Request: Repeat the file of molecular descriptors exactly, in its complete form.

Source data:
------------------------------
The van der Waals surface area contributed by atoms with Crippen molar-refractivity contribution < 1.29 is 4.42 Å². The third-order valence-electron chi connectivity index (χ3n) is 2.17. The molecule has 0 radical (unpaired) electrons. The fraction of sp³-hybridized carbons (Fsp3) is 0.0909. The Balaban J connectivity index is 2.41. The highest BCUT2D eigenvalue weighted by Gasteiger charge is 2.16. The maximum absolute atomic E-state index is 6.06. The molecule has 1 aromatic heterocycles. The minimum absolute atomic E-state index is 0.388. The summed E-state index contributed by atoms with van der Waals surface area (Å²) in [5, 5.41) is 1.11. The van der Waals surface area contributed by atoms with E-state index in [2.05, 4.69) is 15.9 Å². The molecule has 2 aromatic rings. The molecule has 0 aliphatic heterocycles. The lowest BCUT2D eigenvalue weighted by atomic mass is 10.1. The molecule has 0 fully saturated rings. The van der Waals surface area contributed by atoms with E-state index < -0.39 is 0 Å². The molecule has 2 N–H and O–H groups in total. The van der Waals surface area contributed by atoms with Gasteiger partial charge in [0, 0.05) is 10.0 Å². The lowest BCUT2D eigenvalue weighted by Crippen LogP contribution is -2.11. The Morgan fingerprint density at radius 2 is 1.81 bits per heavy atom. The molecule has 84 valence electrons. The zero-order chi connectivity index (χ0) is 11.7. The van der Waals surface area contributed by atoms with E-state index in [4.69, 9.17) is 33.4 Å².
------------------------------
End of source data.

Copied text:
The van der Waals surface area contributed by atoms with Crippen molar-refractivity contribution < 1.29 is 4.42 Å². The third-order valence-electron chi connectivity index (χ3n) is 2.17. The molecule has 0 radical (unpaired) electrons. The fraction of sp³-hybridized carbons (Fsp3) is 0.0909. The Balaban J connectivity index is 2.41. The highest BCUT2D eigenvalue weighted by Gasteiger charge is 2.16. The maximum absolute atomic E-state index is 6.06. The molecule has 1 aromatic heterocycles. The minimum absolute atomic E-state index is 0.388. The summed E-state index contributed by atoms with van der Waals surface area (Å²) in [5, 5.41) is 1.11. The van der Waals surface area contributed by atoms with E-state index in [2.05, 4.69) is 15.9 Å². The molecule has 2 aromatic rings. The molecule has 0 aliphatic heterocycles. The lowest BCUT2D eigenvalue weighted by atomic mass is 10.1. The molecule has 0 fully saturated rings. The van der Waals surface area contributed by atoms with E-state index < -0.39 is 0 Å². The molecule has 2 N–H and O–H groups in total. The van der Waals surface area contributed by atoms with Gasteiger partial charge in [0, 0.05) is 10.0 Å². The lowest BCUT2D eigenvalue weighted by Crippen LogP contribution is -2.11. The Morgan fingerprint density at radius 2 is 1.81 bits per heavy atom. The molecule has 84 valence electrons. The zero-order chi connectivity index (χ0) is 11.7. The van der Waals surface area contributed by atoms with E-state index in [4.69, 9.17) is 33.4 Å².